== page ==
In many ways Thomas get a bad rap, why shouldn’t he have the same experience as Mary and the other disciples.  Mary met the risen Lord and the tomb, and the disciples were in the locked room when Jesus appeared.  For some reason, Thomas wasn’t there the first time, but eight days later the Lord appears to them again.  This time Thomas is there, and Jesus said to him, “Reach your finger here, and look at My hands; and reach your hand here, and put it into My side. Do not be unbelieving, but believing.”

The issue wasn’t one of doubt, but trust, and indirectly love.  You would have thought that by now the disciples would have been a close-knit community.  Thomas’s distrust of his friend’s words threatened to the very unity of the community.

In John’s gospel, it is those who believe without seeing that are the true believers.

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Simon Peter said to them, “I am going fishing.” They said to him, “We are going with you also.” They went out and immediately got into the boat, and that night they caught nothing. But when the morning had now come, Jesus stood on the shore; yet the disciples did not know that it was Jesus. Then Jesus said to them, “Children, have you any food?” They answered Him, “No.” And He said to them, “Cast the net on the right side of the boat, and you will find some.” So they cast, and now they were not able to draw it in because of the multitude of fish. (Joh 21:3-6 NKJ)

“Most of what we think we know about evangelicals is wrong, or is well on its way to being outdated. Generational changes and the shifting racial make-up of evangelical Christians are changing what we think of as evangelical culture and politics.” – Deborah Jian Lee. (author of Rescuing Jesus.)

“Come writers and critics who prophesize with your pen, and keep your eyes wide the chance won’t come again. And don’t speak too soon for the wheel’s still in spin, and there’s no tellin’ who that it’s namin’. For the loser now will be later to win, for the times they are a-changin’. – Bob Dylan.

Andrew, Peter, James, and John were the fishermen, the experts, been doing this for years.  Even though they caught nothing on this occasion, they would have gone out again and done the same thing. On this occasion, however, a stranger calls from the beach and tells them to cast their nets on the other side.  Possible questions:

  • “Who is this guy and who does he think he is telling us what to do?”
  • “But we’ve always done it this way.”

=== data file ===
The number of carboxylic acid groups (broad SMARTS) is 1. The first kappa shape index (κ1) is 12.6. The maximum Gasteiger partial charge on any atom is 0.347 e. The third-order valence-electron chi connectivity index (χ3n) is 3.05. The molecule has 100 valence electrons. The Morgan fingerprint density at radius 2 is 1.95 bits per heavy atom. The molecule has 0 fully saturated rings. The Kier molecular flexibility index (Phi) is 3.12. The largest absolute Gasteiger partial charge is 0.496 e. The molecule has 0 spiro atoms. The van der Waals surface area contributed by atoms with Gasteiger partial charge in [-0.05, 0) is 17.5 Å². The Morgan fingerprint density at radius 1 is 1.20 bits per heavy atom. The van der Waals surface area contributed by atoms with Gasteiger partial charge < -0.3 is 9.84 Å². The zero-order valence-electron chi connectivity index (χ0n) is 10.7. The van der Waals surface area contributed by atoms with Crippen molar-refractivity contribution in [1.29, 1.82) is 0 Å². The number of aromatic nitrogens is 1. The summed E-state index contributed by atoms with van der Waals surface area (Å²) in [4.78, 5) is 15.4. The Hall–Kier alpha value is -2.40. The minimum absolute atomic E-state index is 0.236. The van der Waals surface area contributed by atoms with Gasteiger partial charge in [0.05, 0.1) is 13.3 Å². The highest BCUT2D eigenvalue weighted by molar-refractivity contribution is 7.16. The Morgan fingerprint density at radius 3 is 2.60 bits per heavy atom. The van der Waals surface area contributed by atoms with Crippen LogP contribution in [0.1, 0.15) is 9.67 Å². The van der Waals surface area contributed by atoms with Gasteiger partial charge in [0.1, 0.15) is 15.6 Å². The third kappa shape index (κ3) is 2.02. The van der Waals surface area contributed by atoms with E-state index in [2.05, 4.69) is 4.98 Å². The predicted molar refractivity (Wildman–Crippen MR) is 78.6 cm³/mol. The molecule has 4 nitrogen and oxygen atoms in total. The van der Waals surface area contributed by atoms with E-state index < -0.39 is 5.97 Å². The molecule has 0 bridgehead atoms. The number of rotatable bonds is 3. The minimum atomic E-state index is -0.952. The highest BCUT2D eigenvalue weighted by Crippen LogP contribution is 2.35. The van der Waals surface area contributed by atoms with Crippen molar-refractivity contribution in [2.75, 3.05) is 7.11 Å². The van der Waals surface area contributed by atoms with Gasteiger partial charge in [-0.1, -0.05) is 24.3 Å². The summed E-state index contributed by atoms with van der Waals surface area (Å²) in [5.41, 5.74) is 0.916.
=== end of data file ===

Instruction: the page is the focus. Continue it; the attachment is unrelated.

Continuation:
• “We’re too tired.”
  • “Changing the nets over in too much work.”

On this occasion, they did what he said, and brought in a multitude of fish. The Millennials, the ‘Z’ generation and even some ‘X’ and ‘Y’s’ need and even want to hear the message of Jesus, seek after God, experience a new spirituality; it’s just that we keep casting nets using the three hymns, offering, and a dry sermon method. We need to be more inclusive, open and diverse.  God can cope with it—try it.

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Walking with God

Now behold, two of them were traveling that same day to a village called Emmaus, which was seven miles from Jerusalem. And they talked together of all these things which had happened. So it was, while they conversed and reasoned, that Jesus Himself drew near and went with them. But their eyes were restrained so that they did not know Him. And He said to them, “What kind of conversation is this that you have with one another as you walk and are sad?” Then the one whose name was Cleopas answered and said to Him, “Are You the only stranger in Jerusalem, and have You not known the things which happened there in these days?” And He said to them, “What things?” So they said to Him, “The things concerning Jesus of Nazareth, who was a Prophet mighty in deed and word before God and all the people,”and how the chief priests and our rulers delivered Him to be condemned to death and crucified Him. “But we were hoping that it was He who was going to redeem Israel. Indeed, besides all this, today is the third day since these things happened. “Yes, and certain women of our company, who arrived at the tomb early, astonished us. “When they did not find His body, they came saying that they had also seen a vision of angels who said He was alive. “And certain of those who were with us went to the tomb and found it just as the women had said, but Him they did not see.” Then He said to them, “O foolish ones, and slow of heart to believe in all that the prophets have spoken! “Ought not the Christ to have suffered these things and to enter into His glory?” And beginning at Moses and all the Prophets, He expounded to them in all the Scriptures the things concerning Himself. Then they drew near to the village where they were going, and He indicated that He would have gone farther. But they constrained Him, saying, “Abide with us, for it is toward evening, and the day is far spent.” And He went in to stay with them. Now it came to pass, as He sat at the table with them, that He took bread, blessed and broke it, and gave it to them. (Luk 24:13-30 NKJ)